Our Annual LSM Spring Content Retreat in Columbia, SC was themed "Roles of Women in the Church." A decent-sized group of Clemson students joined with students representing Lutheran Campus Ministry groups from Virginia Tech, UNC, USC, Winthrop, and the Citadel. We had very meaningful and productive conversations about the developing roles of women in the church, and more specifically the ELCA. Additionally, we watched "The Red Tent," a miniseries about the twelve tribes of Israel narrated by Jacob's only daughter, Dinah. Of course we also shared in fellowship with the other campus ministry groups by playing games and making an afternoon trip to downtown Columbia. Overall, we had a fun, interesting, and fulfilling weekend with our brothers and sisters in Christ.
The first night on the ski trip we experienced the hospitality of two of our own LCM members. They allowed us to spend the weekend in their family homes. Despite being separated in two groups we were able to have a great time playing board games and cards. Saturday morning we all went to sugar mountain and skied until lunchtime when we all came back for lunch. Some of the better skiers went back out for the rest of the day, while the rest of us took a break and played more boards games and played in the snow. Sunday the two groups come together for a church service led by PC before the trip home.
In January the LCM Leadership team met to plan for the spring 2018 semester. During this meeting we had new leaders join us for the first time, taking over the positions. We met out at the Clemson University Outdoor labs and began the training, and planning for the spring. We also did an outdoor team building course. We did exercises on this course that developed communication, trust, and helpfulness. We had a great time, and set the foundation for a great semester.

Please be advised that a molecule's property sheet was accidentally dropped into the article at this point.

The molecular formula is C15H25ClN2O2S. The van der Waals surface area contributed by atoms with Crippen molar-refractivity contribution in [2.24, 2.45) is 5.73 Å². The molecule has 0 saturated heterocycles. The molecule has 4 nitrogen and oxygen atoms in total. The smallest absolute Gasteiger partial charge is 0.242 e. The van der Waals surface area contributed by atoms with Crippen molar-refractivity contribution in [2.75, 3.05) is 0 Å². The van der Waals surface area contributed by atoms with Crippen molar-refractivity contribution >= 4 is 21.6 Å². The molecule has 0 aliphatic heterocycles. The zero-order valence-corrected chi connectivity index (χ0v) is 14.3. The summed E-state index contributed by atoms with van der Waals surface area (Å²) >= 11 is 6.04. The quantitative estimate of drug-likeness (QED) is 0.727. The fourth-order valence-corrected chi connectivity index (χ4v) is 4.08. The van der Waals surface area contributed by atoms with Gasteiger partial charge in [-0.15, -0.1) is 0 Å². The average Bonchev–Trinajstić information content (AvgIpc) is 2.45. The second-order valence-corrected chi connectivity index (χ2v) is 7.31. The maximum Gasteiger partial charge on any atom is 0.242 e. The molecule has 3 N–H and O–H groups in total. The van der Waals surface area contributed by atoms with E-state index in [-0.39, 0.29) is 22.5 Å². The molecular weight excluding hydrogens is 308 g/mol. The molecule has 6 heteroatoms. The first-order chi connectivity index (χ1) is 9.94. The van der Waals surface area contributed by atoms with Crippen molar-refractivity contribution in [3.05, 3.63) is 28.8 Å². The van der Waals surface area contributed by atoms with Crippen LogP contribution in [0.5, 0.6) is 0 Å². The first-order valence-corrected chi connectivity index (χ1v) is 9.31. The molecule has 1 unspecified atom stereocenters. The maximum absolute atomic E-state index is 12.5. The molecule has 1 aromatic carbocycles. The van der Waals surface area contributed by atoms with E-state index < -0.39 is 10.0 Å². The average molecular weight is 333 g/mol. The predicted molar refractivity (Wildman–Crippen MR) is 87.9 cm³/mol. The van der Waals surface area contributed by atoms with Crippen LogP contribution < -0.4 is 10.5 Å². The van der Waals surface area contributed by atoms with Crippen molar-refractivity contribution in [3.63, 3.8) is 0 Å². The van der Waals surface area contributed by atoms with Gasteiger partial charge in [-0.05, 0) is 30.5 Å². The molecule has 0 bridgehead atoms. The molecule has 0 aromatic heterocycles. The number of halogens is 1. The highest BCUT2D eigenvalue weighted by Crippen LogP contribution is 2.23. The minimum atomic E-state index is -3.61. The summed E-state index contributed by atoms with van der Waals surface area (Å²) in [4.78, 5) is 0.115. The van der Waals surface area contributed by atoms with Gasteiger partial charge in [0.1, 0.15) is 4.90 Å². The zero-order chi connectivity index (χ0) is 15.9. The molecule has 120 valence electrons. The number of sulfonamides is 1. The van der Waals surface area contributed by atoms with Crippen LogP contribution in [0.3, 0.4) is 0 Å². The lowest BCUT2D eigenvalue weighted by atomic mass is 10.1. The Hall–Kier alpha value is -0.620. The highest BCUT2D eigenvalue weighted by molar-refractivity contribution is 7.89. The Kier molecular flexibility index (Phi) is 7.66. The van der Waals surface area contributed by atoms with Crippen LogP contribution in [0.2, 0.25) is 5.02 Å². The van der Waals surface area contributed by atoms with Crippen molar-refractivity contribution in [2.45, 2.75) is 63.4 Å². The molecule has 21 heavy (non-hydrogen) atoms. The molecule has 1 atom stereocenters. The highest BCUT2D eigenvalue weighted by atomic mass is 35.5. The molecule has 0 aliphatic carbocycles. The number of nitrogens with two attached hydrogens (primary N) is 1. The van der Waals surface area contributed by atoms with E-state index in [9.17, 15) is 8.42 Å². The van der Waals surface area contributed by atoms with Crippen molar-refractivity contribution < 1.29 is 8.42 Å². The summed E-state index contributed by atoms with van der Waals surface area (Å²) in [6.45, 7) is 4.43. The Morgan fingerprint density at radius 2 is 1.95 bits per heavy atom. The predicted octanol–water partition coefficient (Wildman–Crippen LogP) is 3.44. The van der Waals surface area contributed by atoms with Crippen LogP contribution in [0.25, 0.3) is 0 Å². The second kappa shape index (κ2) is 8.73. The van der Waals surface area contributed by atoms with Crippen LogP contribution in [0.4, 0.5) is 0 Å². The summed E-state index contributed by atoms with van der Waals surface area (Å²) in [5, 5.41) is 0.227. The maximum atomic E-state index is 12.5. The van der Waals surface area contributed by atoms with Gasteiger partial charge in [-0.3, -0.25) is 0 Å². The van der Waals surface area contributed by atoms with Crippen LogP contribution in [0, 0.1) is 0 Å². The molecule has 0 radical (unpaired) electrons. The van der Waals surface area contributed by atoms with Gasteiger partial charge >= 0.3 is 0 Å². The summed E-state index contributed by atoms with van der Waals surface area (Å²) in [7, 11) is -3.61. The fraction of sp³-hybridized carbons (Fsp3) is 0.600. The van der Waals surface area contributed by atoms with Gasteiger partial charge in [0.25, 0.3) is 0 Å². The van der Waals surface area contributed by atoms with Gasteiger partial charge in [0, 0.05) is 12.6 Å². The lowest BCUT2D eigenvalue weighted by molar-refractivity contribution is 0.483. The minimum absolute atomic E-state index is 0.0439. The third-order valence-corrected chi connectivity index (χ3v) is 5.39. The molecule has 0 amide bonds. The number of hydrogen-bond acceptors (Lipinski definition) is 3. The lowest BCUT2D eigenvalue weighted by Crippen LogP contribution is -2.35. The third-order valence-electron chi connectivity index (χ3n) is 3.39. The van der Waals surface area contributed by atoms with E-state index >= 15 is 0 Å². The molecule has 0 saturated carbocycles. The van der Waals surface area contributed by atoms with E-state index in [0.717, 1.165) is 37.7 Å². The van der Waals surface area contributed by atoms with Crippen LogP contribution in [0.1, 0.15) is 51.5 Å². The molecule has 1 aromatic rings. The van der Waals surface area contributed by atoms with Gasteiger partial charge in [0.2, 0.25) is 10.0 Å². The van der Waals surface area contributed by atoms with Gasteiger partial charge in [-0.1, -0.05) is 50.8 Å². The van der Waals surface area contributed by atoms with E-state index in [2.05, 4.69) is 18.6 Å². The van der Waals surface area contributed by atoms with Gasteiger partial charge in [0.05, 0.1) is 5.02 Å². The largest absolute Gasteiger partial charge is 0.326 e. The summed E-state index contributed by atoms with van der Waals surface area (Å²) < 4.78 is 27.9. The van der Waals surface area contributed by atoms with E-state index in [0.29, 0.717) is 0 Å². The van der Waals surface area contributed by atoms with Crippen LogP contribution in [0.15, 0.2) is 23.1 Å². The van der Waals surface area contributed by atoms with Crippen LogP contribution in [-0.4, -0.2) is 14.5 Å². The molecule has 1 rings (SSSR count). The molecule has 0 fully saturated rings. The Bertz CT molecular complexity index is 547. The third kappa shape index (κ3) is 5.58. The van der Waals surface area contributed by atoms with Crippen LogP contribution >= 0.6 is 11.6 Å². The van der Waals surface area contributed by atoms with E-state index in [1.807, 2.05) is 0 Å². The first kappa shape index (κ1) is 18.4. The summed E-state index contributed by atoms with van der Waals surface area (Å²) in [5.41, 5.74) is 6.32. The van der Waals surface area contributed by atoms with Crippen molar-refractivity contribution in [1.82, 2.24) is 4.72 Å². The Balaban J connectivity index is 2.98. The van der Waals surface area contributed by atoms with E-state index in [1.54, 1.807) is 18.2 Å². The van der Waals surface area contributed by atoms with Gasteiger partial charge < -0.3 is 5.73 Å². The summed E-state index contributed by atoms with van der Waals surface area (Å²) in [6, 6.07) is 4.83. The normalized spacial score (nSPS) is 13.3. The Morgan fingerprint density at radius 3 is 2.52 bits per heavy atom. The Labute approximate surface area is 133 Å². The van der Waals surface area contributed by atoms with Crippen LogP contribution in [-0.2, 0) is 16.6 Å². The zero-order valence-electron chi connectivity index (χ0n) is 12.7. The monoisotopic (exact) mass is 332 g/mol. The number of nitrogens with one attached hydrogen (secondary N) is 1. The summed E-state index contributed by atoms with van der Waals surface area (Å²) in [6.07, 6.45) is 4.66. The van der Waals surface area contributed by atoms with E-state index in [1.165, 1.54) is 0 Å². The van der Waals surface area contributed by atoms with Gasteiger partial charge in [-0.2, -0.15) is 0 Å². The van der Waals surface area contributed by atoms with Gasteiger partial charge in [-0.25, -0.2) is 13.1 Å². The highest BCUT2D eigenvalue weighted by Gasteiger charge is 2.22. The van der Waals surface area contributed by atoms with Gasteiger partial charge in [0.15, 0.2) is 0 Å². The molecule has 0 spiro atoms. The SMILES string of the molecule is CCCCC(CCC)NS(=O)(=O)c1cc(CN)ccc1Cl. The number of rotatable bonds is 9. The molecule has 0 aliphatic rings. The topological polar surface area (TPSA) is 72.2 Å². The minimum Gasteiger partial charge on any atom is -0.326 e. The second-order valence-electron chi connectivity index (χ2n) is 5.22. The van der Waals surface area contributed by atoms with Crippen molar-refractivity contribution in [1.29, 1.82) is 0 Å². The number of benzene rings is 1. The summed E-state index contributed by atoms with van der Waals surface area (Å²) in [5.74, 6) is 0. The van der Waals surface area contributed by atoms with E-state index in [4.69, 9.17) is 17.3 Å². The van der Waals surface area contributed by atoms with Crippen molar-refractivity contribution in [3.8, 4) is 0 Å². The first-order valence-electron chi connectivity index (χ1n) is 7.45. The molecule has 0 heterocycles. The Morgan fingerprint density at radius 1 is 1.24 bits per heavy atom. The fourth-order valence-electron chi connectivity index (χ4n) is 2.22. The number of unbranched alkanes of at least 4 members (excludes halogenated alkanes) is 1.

On December 29, a group of students from SC met in Clemson to make the trek to Chicago, IL for the annual gathering of the Lutheran Student Movement. After two days of traveling, the group arrived at the Lutheran School of Theology in Chicago, and were quickly greeted by groups from all over the country! The next few days were packed with fun activities, workshops, and worship. The focus of speakers and workshops ranged from topics such as racial injustice, to outdoor ministry. The theme of the gathering was our Dis/Comforting God. Students were exposed to the ways in which God comforts us as his children, but also the ways in which He pushes us to make an impact on the world. This was an excellent opportunity for personal and spiritual development, and we can't wait to go back next year!
LCM went to the Region 9 LSM retreat in early November, along with Virginia Tech, USC, Winthrop, UNC, and Lenoir Rhyne at Luther Rock. We gathered Friday night for introduction and greetings. On Saturday we had team building exercises with people from different schools, and participated in two service projects around the camp. Some of our group worked indoors on painting, and the rest of the group went to work on maintaining one of the trails that is located in the camp. We spent the afternoon playing cards, going on hikes, and watching the Clemson and Virginia Tech games on TV. That night we broke into small groups and discussed the events of the day. The campus pastor from Virginia Tech led us in devotion that night and we wrote down what we thought of when we heard certain words such as God, Jesus, and Heaven. We talked and played games the rest of the night, and had a worship service Sunday morning before coming back to Clemson. It was a fun experience, meeting many people from a lot of schools around the southeast.
Homecoming weekend was one to celebrate with LCM as alumnus Rev. Frank Honeycutt joined us as our fall visiting theologian. His name is fairly recognizable as he has written several books and is regularly featured in "The Lutheran" magazine. It was quite the treat to have him give the sermon at both the 8 and 11am services. But the most intriguing conversation happened during Sunday school hour when he led a discussion titled: "Reading Jesus in America: Why biblical fluency matters." It was a great opportunity for all students to learn through a new perspective.